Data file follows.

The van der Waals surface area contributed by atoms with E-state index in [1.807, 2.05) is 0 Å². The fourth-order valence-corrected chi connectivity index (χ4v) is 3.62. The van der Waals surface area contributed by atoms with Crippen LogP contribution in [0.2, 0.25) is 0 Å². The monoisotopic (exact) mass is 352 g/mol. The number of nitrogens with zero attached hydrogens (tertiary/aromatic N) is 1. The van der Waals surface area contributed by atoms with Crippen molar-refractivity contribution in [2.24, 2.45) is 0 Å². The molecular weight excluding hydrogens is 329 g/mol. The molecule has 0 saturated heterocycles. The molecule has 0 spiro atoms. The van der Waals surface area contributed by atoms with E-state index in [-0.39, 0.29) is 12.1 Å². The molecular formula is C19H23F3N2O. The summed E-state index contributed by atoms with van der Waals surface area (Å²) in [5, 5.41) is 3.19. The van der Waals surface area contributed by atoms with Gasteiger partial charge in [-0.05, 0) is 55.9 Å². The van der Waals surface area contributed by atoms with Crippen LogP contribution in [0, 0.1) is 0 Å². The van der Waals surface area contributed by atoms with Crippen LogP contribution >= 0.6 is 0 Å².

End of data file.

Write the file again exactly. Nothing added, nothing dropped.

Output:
The van der Waals surface area contributed by atoms with E-state index in [1.807, 2.05) is 0 Å². The fourth-order valence-corrected chi connectivity index (χ4v) is 3.62. The van der Waals surface area contributed by atoms with Crippen LogP contribution in [0.2, 0.25) is 0 Å². The monoisotopic (exact) mass is 352 g/mol. The number of nitrogens with zero attached hydrogens (tertiary/aromatic N) is 1. The van der Waals surface area contributed by atoms with Crippen molar-refractivity contribution in [2.24, 2.45) is 0 Å². The molecular weight excluding hydrogens is 329 g/mol. The molecule has 0 saturated heterocycles. The molecule has 0 spiro atoms. The van der Waals surface area contributed by atoms with E-state index in [-0.39, 0.29) is 12.1 Å². The molecular formula is C19H23F3N2O. The summed E-state index contributed by atoms with van der Waals surface area (Å²) in [5, 5.41) is 3.19. The van der Waals surface area contributed by atoms with Gasteiger partial charge in [-0.05, 0) is 55.9 Å². The van der Waals surface area contributed by atoms with Crippen LogP contribution in [0, 0.1) is 0 Å². The van der Waals surface area contributed by atoms with Crippen LogP contribution >= 0.6 is 0 Å².